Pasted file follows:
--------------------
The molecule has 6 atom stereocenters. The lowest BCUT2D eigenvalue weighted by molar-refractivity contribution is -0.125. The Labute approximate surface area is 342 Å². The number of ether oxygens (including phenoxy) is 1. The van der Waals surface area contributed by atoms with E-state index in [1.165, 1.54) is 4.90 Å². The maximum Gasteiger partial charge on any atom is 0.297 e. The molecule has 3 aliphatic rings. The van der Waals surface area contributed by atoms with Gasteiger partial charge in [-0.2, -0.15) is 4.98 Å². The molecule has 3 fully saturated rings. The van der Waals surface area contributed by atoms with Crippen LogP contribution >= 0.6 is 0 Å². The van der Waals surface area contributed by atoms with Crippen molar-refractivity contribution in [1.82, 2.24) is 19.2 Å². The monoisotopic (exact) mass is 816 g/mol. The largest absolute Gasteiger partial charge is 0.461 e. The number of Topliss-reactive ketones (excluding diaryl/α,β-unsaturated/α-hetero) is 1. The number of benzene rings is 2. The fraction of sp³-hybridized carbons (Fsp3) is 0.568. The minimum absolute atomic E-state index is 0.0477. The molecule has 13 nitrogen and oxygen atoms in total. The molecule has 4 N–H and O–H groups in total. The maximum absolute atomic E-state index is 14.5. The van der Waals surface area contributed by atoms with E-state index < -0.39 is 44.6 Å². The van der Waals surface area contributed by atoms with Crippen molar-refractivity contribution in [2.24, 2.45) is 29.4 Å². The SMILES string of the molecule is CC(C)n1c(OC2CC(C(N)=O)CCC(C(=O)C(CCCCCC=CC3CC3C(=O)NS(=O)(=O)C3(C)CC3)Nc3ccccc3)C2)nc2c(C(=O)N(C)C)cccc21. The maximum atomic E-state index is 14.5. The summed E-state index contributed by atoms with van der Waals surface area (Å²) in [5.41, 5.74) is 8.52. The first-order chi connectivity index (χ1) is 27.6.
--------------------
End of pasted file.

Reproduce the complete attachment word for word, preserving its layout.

The molecule has 6 atom stereocenters. The lowest BCUT2D eigenvalue weighted by molar-refractivity contribution is -0.125. The Labute approximate surface area is 342 Å². The number of ether oxygens (including phenoxy) is 1. The van der Waals surface area contributed by atoms with E-state index in [1.165, 1.54) is 4.90 Å². The maximum Gasteiger partial charge on any atom is 0.297 e. The molecule has 3 aliphatic rings. The van der Waals surface area contributed by atoms with Gasteiger partial charge in [-0.2, -0.15) is 4.98 Å². The molecule has 3 fully saturated rings. The van der Waals surface area contributed by atoms with Crippen LogP contribution >= 0.6 is 0 Å². The van der Waals surface area contributed by atoms with Crippen molar-refractivity contribution in [1.82, 2.24) is 19.2 Å². The monoisotopic (exact) mass is 816 g/mol. The largest absolute Gasteiger partial charge is 0.461 e. The number of Topliss-reactive ketones (excluding diaryl/α,β-unsaturated/α-hetero) is 1. The number of benzene rings is 2. The fraction of sp³-hybridized carbons (Fsp3) is 0.568. The minimum absolute atomic E-state index is 0.0477. The molecule has 13 nitrogen and oxygen atoms in total. The molecule has 4 N–H and O–H groups in total. The maximum absolute atomic E-state index is 14.5. The van der Waals surface area contributed by atoms with E-state index < -0.39 is 44.6 Å². The van der Waals surface area contributed by atoms with Crippen molar-refractivity contribution in [2.24, 2.45) is 29.4 Å². The SMILES string of the molecule is CC(C)n1c(OC2CC(C(N)=O)CCC(C(=O)C(CCCCCC=CC3CC3C(=O)NS(=O)(=O)C3(C)CC3)Nc3ccccc3)C2)nc2c(C(=O)N(C)C)cccc21. The maximum atomic E-state index is 14.5. The summed E-state index contributed by atoms with van der Waals surface area (Å²) in [5.41, 5.74) is 8.52. The first-order chi connectivity index (χ1) is 27.6.